STEUBENVILLE — When Damasae Pendelton said it was love at first sight.
“During COVID we traveled all over the world” Pendleton, owner of Pendleton Construction, said: “It was the exact opposite of what other people did. I ran into Steubenville.”
Something about that first impression struck a chord with him.
“It reminded me of my hometown and I fell in love instantly. I could see the fog coming out of the river and the light coming in.” He said. “At some point, I could feel this town coming to life. I was convinced that this was the place I wanted to raise my family. I wanted to step in here not only because I knew I had the skills to bring it to life, but because… some of the top schools in the country were here. wanted to join the community.”
An eighth-generation carpenter, Pendleton grew up in Haverhill, Massachusetts, a small town on the Merrimack River. He said it was an old shoe factory town. “Like Steubenville, all industry is gone.”
“This town has been abandoned in terms of income and infrastructure, and it really brought people there.” He said. “As I grew up, I witnessed the changes that we see today, from an abandoned and forgotten town 40 miles north of Boston, by transforming vacant shoe factories into housing and shopping centers and tearing down the rundown. We were able to rebuild our homes, our infrastructure.I have seen the market change from being industrialized to being like warm suburbs outside the city, perfect for raising kids. I got
“That’s what drew me to Steubenville. It’s like going back in time and really being part of the change. That was very important to me. A lot of new businesses are coming to Steubenville.” are pouring into the parks and are doing a lot to revitalize their parks and infrastructure, and it’s really cool to be a part of that now that I’m an adult.”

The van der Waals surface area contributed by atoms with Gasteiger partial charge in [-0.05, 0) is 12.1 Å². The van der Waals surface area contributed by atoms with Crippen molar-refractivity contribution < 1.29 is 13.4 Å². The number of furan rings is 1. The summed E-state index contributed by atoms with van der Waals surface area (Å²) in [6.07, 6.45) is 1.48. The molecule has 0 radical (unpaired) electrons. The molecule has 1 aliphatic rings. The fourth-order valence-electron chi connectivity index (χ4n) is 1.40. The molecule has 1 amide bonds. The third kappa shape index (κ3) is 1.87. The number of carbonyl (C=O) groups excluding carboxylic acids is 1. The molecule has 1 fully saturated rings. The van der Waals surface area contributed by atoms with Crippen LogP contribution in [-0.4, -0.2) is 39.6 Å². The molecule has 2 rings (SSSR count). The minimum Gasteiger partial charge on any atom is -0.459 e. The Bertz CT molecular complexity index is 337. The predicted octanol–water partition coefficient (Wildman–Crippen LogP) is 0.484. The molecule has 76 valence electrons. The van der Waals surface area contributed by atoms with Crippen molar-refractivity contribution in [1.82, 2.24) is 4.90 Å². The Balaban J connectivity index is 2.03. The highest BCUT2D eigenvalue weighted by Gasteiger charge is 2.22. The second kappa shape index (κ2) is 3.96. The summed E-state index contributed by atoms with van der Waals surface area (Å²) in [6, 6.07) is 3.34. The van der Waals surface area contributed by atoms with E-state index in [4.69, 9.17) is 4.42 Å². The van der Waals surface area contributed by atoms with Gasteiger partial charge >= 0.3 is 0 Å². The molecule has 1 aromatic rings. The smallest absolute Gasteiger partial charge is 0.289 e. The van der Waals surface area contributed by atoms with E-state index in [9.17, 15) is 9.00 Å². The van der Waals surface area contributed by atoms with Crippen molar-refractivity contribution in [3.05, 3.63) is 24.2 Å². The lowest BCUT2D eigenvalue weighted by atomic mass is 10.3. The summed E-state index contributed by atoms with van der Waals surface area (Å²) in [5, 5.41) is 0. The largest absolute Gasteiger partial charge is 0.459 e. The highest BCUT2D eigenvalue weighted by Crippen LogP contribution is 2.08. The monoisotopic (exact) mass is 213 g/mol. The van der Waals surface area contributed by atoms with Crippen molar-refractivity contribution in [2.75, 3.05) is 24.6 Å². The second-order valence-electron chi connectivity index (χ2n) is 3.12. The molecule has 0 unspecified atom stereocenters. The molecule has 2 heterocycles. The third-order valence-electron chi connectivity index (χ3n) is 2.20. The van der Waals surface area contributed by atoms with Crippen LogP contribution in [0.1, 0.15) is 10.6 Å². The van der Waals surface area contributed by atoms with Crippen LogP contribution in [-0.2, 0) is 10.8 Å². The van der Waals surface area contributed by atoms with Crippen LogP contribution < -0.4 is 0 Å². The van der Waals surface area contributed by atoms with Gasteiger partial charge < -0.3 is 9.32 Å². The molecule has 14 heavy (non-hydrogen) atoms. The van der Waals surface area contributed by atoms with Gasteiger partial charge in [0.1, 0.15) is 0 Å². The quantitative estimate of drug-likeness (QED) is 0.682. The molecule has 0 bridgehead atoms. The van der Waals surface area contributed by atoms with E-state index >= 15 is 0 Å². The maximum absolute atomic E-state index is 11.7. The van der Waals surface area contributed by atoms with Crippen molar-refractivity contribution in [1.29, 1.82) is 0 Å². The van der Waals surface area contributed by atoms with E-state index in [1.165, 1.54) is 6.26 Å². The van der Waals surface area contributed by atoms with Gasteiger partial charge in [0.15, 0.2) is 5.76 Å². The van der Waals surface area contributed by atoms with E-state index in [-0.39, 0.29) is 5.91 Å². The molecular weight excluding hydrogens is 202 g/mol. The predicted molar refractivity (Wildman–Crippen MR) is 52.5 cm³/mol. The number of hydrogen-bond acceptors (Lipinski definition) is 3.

They found a place to live, settled into life in Steubenville, worked odd jobs, and saved every penny he could. “One morning, I saw a story about a business incubator, Thrive from Steubenville, coming to town.” he remembers
Thrive in Steubenville is the brainchild of Paramount Pursuits, a Pennsylvania consulting firm hired by the city to help locals launch and grow their businesses. His 12-month program is designed to help entrepreneurs build an entrepreneurial foundation, teaching them how to create business and marketing plans, providing digital marketing assistance, and understanding finance. , to identify and acquire funds and networks.
To be eligible, participants must be residents of Steubenville and have a business they operate or wish to operate within city limits. You must also meet income guidelines.
Once approved, participants will be assigned a mentor and will meet twice a month. If you have questions, just ask. If Paramount staff can’t answer, find an expert who can.
“I remember telling myself that this would be great. My goal was to come here, settle my family down, and start a business. I said, ‘Look at this.’ They are looking for entrepreneurs, so this is God’s call.”
After months of struggling, he thought he had saved enough money to start as a limited liability company.
“Obviously it wasn’t enough, but at the time I thought it was enough.” He said. “I remembered that story and reached out to Paramount Pursuit. is a group of
The following year he learned how to be successful in business. Business He learned everything from how to write plans to how to network with other business owners.
“I wasn’t sitting, I wasn’t breathing.” He said. “I didn’t realize… what was coming. By the end of the year, we had three accountants who had actually moved from LLCs to S Corporations.”
Pendelton Construction specializes in building extensions and renovations. All the carpentry work is done in-house, but Pendleton says he has connections with some of the most skilled tradespeople in the area. “People who are already here” Have the same commitment to quality and bring them to work when necessary.